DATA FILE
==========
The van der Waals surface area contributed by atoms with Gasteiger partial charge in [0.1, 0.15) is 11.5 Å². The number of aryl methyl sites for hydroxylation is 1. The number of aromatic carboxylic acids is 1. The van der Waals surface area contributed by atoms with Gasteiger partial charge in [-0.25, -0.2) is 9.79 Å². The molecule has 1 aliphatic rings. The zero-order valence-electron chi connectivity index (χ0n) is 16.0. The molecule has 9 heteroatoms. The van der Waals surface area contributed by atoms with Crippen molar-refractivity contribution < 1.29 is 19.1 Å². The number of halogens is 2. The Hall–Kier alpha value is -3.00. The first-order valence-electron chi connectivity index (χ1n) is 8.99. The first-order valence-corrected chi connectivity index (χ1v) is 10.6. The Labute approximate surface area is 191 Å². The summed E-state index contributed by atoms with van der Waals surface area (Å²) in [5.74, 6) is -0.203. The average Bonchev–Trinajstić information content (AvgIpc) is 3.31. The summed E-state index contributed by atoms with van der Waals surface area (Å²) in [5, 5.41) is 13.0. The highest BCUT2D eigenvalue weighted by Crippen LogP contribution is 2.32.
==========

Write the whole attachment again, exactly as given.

The van der Waals surface area contributed by atoms with Gasteiger partial charge in [0.1, 0.15) is 11.5 Å². The number of aryl methyl sites for hydroxylation is 1. The number of aromatic carboxylic acids is 1. The van der Waals surface area contributed by atoms with Gasteiger partial charge in [-0.25, -0.2) is 9.79 Å². The molecule has 1 aliphatic rings. The zero-order valence-electron chi connectivity index (χ0n) is 16.0. The molecule has 9 heteroatoms. The van der Waals surface area contributed by atoms with Crippen molar-refractivity contribution < 1.29 is 19.1 Å². The number of halogens is 2. The Hall–Kier alpha value is -3.00. The first-order valence-electron chi connectivity index (χ1n) is 8.99. The first-order valence-corrected chi connectivity index (χ1v) is 10.6. The Labute approximate surface area is 191 Å². The summed E-state index contributed by atoms with van der Waals surface area (Å²) in [5.74, 6) is -0.203. The average Bonchev–Trinajstić information content (AvgIpc) is 3.31. The summed E-state index contributed by atoms with van der Waals surface area (Å²) in [5, 5.41) is 13.0. The highest BCUT2D eigenvalue weighted by Crippen LogP contribution is 2.32.